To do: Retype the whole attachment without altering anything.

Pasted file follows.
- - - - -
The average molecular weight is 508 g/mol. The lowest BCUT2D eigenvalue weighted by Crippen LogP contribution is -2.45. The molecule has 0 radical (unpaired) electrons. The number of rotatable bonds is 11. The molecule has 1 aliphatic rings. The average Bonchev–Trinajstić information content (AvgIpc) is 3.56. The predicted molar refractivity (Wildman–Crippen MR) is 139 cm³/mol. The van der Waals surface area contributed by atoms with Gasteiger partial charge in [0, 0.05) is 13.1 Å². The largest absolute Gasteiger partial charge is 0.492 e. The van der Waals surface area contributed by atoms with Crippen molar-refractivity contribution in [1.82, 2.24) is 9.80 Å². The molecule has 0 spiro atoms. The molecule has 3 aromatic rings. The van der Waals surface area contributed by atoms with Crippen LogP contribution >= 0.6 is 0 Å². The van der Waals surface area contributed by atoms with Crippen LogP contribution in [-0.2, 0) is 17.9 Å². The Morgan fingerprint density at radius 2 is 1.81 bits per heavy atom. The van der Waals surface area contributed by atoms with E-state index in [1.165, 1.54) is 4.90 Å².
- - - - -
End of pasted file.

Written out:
The average molecular weight is 508 g/mol. The lowest BCUT2D eigenvalue weighted by Crippen LogP contribution is -2.45. The molecule has 0 radical (unpaired) electrons. The number of rotatable bonds is 11. The molecule has 1 aliphatic rings. The average Bonchev–Trinajstić information content (AvgIpc) is 3.56. The predicted molar refractivity (Wildman–Crippen MR) is 139 cm³/mol. The van der Waals surface area contributed by atoms with Gasteiger partial charge in [0, 0.05) is 13.1 Å². The largest absolute Gasteiger partial charge is 0.492 e. The van der Waals surface area contributed by atoms with Crippen molar-refractivity contribution in [1.82, 2.24) is 9.80 Å². The molecule has 0 spiro atoms. The molecule has 3 aromatic rings. The van der Waals surface area contributed by atoms with Crippen LogP contribution >= 0.6 is 0 Å². The van der Waals surface area contributed by atoms with Crippen LogP contribution in [-0.2, 0) is 17.9 Å². The Morgan fingerprint density at radius 2 is 1.81 bits per heavy atom. The van der Waals surface area contributed by atoms with E-state index in [1.165, 1.54) is 4.90 Å².